Safari Enhancer 2.5.4 is localised into Dutch, English, French, German, Japanese, and Taiwan Chinese. The actual executable is only 48944 bytes, but a simple Apple ADC operation on this file reduces it to 47136 bytes: the author shipped a 'debug' unstripped image. The credits give thanks to 'Reinhold Penner for answering a whole bunch of Applescript Studio questions'.

The pbdevelopment.plist file was not removed; it gives the location of the Safari Enhancer 2.5.4 project.

/Users/gordon/Projects/Project Builder
/Safari Enhancer Stuff/Safari Enhancer/Safari Enhancer.pbproj

None of the NIBs are cleaned. This results in a considerable junk overhead for the user. The Cocoa part of the application (it's not much - all it does is invoke the embedded AppleScript) was built with GCC version 2.95.

The application contains two 'naked' embedded Unix shell scripts. 'Programming'.

Contents of 'safari_enhancer_version_check':
echo 2.5.4

Contents of 'verifiedsafari':
echo 1.3

There are seven (7) embedded GZIP tar files in the app: aqua.tgz, disabled_cache.tgz, fullrestore.tgz, large_bookmarks_bar.tgz, normal_bookmarks_bar.tgz, normal_cache.tgz, and textured.tgz.

These GZIP tar files expand to 653 (six hundred fifty three) files taking 3,801,088 of disk space. Within this expansion are also 175 (one hundred seventy five) .DS_Store files for a total of 1,474,560 bytes - or only ten thousand bytes less than the total download.

Considering the fact that these GZIP files are never seen - that the user is instead supposed to be dazzled by the 'magic' of Safari Enhancer 2.5.4 - and that after the dirty operation is completed the program will delete the expansion again to leave no trace - then what in the name of all that is smarter than lobotomised is the author thinking when he packages 175 .DS_Store files in there?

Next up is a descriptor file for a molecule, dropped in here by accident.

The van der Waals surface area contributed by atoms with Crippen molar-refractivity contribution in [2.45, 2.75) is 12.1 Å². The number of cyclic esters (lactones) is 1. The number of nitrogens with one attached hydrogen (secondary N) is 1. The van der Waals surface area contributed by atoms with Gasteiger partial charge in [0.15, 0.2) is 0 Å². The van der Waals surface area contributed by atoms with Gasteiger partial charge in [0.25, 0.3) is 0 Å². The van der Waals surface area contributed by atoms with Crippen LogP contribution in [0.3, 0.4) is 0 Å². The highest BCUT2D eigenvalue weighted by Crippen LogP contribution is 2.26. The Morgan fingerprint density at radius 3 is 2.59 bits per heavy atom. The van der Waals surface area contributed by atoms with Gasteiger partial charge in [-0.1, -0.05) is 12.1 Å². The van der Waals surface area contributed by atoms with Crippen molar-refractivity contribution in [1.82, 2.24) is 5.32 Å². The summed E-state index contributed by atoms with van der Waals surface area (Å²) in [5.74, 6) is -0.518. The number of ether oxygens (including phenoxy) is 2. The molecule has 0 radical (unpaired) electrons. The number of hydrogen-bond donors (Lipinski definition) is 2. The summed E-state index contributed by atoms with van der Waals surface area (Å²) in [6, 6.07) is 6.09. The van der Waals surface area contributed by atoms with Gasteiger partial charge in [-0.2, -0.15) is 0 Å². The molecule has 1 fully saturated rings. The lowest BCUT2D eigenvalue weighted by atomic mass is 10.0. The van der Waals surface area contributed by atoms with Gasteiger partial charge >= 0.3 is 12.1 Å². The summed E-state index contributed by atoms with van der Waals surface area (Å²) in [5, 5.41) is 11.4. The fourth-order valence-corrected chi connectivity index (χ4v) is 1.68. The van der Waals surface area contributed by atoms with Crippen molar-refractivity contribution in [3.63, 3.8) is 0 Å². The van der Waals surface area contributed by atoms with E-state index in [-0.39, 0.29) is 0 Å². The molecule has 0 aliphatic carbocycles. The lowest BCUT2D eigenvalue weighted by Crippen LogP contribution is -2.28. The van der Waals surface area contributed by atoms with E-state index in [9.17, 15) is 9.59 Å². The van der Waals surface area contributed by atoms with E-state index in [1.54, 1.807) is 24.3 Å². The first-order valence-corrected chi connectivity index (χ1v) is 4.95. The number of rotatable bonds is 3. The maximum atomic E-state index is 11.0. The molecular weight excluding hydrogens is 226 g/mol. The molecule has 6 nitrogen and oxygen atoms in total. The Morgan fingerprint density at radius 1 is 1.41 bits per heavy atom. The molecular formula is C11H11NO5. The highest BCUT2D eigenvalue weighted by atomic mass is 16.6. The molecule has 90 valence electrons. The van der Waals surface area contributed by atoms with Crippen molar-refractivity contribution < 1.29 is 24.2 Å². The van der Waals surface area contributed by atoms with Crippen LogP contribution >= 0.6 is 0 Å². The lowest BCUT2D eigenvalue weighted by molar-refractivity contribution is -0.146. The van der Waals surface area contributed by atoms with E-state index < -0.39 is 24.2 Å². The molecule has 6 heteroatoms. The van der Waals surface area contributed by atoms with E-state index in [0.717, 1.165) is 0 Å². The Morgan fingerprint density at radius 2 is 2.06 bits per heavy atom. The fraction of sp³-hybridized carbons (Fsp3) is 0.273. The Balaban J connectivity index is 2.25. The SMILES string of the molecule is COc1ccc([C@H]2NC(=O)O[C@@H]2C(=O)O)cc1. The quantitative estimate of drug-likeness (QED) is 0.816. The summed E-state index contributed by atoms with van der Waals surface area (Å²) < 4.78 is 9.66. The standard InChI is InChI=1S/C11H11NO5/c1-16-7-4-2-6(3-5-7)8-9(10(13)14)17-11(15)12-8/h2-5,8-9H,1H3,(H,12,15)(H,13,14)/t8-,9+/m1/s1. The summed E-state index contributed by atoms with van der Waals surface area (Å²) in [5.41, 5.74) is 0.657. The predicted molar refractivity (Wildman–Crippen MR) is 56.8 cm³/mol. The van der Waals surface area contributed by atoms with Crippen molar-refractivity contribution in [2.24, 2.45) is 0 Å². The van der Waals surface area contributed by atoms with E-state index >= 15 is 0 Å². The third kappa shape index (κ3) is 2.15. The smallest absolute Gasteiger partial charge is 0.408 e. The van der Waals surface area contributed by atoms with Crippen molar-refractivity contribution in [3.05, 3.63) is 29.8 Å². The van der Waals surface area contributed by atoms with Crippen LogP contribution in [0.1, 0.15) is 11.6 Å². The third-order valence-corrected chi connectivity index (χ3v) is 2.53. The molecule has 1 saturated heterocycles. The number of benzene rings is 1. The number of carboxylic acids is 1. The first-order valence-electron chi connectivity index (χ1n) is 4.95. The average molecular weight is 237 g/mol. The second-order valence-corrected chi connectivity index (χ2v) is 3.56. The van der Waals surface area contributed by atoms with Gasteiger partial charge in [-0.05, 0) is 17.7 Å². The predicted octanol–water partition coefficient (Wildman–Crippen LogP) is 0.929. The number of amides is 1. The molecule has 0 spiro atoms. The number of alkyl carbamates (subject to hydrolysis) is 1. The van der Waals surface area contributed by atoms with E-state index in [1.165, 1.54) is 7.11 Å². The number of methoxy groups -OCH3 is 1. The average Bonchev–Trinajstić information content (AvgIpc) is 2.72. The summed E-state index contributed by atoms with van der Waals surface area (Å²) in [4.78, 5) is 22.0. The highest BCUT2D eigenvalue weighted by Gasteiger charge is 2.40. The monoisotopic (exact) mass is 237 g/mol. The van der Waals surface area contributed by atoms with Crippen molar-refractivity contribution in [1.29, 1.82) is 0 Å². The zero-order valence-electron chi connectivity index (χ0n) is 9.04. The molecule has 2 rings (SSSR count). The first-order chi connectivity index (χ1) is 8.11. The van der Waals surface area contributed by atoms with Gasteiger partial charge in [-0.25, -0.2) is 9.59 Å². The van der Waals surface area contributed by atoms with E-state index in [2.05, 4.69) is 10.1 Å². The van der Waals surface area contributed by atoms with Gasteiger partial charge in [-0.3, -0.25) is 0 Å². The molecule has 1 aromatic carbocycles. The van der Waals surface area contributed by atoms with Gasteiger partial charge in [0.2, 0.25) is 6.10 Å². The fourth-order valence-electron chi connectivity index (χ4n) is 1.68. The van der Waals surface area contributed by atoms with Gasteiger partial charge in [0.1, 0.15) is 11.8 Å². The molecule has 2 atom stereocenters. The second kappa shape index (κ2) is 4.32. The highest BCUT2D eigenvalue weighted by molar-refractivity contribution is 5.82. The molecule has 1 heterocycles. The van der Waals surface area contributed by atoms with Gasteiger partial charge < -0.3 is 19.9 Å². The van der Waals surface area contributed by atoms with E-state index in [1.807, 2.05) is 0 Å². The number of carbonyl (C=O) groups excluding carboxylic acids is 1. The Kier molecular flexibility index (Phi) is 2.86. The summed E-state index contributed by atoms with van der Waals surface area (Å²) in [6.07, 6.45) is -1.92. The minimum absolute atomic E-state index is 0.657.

If this alone doesn't make the potential user wonder (and hesitate) nothing ever will. It'll be time instead to try one final time to fly off that cliff on the edge of town. It might work this time - the winds are good today.


Safari Enhancer 2.5.4 'works' by literally overwriting your installed Safari application package. The author could have provided you with the raw materials and told you how to go about using them, but it's doubtful you would have dared. What it does is essentially the same anyway.

Safari Enhancer 2.5.4 demands your admin password to start up.

[Note that there are but two options in the above opening dialog - either you have the password and give it up or you just exit the entire program 'just like that'. Ed.]

And if you're not an admin, it refuses to run.

It also needs the BSD subsystem because it's not doing its own programming.

[Note again what options you have once you've seen this bad news - none. You're gone. The application can't do anything on its own. Ed.]

[From a programming perspective we have an entirely separate issue: why construct the obnoxious dialogs when the system is perfectly capable of generating them on its own? There's no advantage - none. The only difference is your download is bursting at the seams and you look the idiot. And there's a dozen such dialogs within the sorry package - 'idiot overkill'. Ed.]

Note as well that the password dialog does not come from Apple: this is not a request from the OS X authorisation services; no, this is a request from Safari Enhancer 2.5.4 itself.


Now you understand what this app is going to do, don't you? For most of its 'wizardry' it's going to do simple things on the command line that you could have done if you'd had any character; but for the rest it's going to overwrite (and potentially corrupt) your very own Safari application.

There's no magic here - only brute force. And 100,000 downloaders can't be wrong.

But how many of them took the time to find out what you now know before running the program?

Appendices

TGZs Xscan
searchreplacer_*
Safari Enhancer Xscan
Safari Enhancer Xstrings
getsettings.scpt Xstrings